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Canoe Creek opposes Prosperity review process

The Canoe Creek Indian Band opposes the environmental review process the provincial government has chosen for the proposed Prosperity gold and copper mine at Fish Lake.

Hank Adam, former chief of Canoe Creek, says at a meeting between the Secwepemc and Carrier First Nations, and the Tsilhqot’in National Government (TNG) to discuss the Prosperity project, the groups discussed unity and how to deal with the issue.

“There was some consensus dealing with this issue as three nations, more supporting TNG’s position on this,” Adam says, adding that the province abandoned 18 months of discussions and understandings with Canoe Creek.

The TNG has also decried the decision not to have a joint panel review of the project.

The Ministry of Environment announced an environmental assessment process early July to examine the social, economic, and environmental effects of the Prosperity Project. It had been considering a joint panel review process with the federal government, similar to one that was conducted for the proposed Kemess North mine in northwest B.C. The review will be led by the province’s Environmental Assessment Office (EAO).

Proponent Taseko Mines expects to submit its EA report Aug 1.

If built, Prosperity would create 500 full-time jobs, 1,280 indirect jobs, and would spend $200 million every year for the 22-year life of the mine. If approval is given and the company decides to go ahead, construction of the mine will take two years.

Adam notes that the band isn’t necessarily opposed to the Prosperity project, but is opposed to the process.

“We’ve never been opposed to the project, and I don’t think we’re saying we’re opposed to the project. All we’re saying is we need to have our First Nations’ interests, in terms of aboriginal rights and titles, respected and that there has to be a separate process on a government to government basis with the Environmental Assessment office to deal with those issues separately.”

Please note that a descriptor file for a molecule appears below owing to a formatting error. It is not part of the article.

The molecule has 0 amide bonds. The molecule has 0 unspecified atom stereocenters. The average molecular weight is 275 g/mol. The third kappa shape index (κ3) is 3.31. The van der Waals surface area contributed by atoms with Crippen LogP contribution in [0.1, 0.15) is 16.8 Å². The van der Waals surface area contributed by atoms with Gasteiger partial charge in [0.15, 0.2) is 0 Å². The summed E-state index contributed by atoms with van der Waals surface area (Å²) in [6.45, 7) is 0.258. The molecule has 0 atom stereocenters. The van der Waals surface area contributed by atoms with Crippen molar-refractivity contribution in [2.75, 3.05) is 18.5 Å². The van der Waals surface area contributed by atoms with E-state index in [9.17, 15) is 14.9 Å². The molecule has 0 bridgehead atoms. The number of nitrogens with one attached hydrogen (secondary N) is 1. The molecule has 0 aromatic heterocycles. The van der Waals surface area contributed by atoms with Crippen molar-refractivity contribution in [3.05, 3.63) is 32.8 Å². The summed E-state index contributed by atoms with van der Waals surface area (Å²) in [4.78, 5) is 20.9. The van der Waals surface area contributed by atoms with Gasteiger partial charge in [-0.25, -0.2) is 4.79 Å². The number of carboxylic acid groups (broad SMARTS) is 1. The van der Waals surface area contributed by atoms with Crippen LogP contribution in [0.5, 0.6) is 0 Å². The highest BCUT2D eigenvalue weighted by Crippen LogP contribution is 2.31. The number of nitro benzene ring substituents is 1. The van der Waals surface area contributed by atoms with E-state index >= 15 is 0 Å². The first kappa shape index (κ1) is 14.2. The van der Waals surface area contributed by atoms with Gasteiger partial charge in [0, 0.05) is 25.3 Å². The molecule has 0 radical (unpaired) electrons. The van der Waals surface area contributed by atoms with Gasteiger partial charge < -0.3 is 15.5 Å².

He says Canoe Creek hopes to meet with the EAO soon, though a meeting hasn’t been set up yet. He hopes the meeting will help with understanding what the EA process is going to be, where First Nations’ interests are going to fit in with that process, and how to deal with the issues if there is a process for First Nations.

See EAO, page A2

“If we can get past that and be recognized as government as well, I believe that if we looked at a process that addresses the issue of aboriginal rights and titles, I think it might clarify some of those issues,” he says. “We have yet to see that in any sort of case throughout the province.”

The band has concerns over a transmission line from the mine, which would run through its traditional territory, and what impact the mine would have on their culture, way of life, Aboriginal Title and Rights.

Garry Alexander, project assessment director for the EAO, says Environment Minister Barry Penner chose the EAO-led process after a year of working to find a consensus on a process between First Nations and Taseko Mines.

“This is our typical review,” he says. “This is a substantive review process.” The Kemess North review panel, he adds, was the only one of its kind in B.C.

“All of the major mines approved and being reviewed are being reviewed by an EAO-led team,” he says. He also noted the Prosperity project has been under the same process since it was introduced in 1995.

“It was only the last year or so the minister tried to leave the option (for a joint panel review) open.”

Alexander has invited Tsilhqot’in leaders to a technical working group meeting in September.

He says the group includes provincial agencies, local government, federal agencies, and First Nations. In addition, he says the EAO has offered government to government discussions with the TNG, and that that offer extends to the Canoe Creek Indian Band.

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